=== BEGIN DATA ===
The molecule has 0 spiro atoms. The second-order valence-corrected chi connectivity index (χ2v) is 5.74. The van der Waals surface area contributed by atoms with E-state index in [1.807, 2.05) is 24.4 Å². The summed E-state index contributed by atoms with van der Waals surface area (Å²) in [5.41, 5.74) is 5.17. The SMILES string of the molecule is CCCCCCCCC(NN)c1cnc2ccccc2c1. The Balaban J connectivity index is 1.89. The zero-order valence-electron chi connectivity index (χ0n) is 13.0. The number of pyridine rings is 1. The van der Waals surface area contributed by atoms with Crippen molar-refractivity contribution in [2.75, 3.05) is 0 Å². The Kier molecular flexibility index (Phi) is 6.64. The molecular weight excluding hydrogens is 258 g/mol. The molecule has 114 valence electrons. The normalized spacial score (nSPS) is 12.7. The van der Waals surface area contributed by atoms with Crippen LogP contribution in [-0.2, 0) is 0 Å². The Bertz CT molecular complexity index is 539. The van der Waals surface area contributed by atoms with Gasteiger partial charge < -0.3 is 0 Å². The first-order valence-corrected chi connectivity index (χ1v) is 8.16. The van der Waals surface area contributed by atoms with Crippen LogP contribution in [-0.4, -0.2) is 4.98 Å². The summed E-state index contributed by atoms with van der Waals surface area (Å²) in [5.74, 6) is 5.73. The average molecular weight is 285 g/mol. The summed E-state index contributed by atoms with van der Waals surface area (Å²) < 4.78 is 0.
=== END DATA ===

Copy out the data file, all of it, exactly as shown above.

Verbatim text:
The molecule has 0 spiro atoms. The second-order valence-corrected chi connectivity index (χ2v) is 5.74. The van der Waals surface area contributed by atoms with E-state index in [1.807, 2.05) is 24.4 Å². The summed E-state index contributed by atoms with van der Waals surface area (Å²) in [5.41, 5.74) is 5.17. The SMILES string of the molecule is CCCCCCCCC(NN)c1cnc2ccccc2c1. The Balaban J connectivity index is 1.89. The zero-order valence-electron chi connectivity index (χ0n) is 13.0. The number of pyridine rings is 1. The van der Waals surface area contributed by atoms with Crippen molar-refractivity contribution in [2.75, 3.05) is 0 Å². The Kier molecular flexibility index (Phi) is 6.64. The molecular weight excluding hydrogens is 258 g/mol. The molecule has 114 valence electrons. The normalized spacial score (nSPS) is 12.7. The van der Waals surface area contributed by atoms with Crippen LogP contribution in [-0.2, 0) is 0 Å². The Bertz CT molecular complexity index is 539. The van der Waals surface area contributed by atoms with Gasteiger partial charge < -0.3 is 0 Å². The first-order valence-corrected chi connectivity index (χ1v) is 8.16. The van der Waals surface area contributed by atoms with Crippen LogP contribution in [-0.4, -0.2) is 4.98 Å². The summed E-state index contributed by atoms with van der Waals surface area (Å²) in [5.74, 6) is 5.73. The average molecular weight is 285 g/mol. The summed E-state index contributed by atoms with van der Waals surface area (Å²) < 4.78 is 0.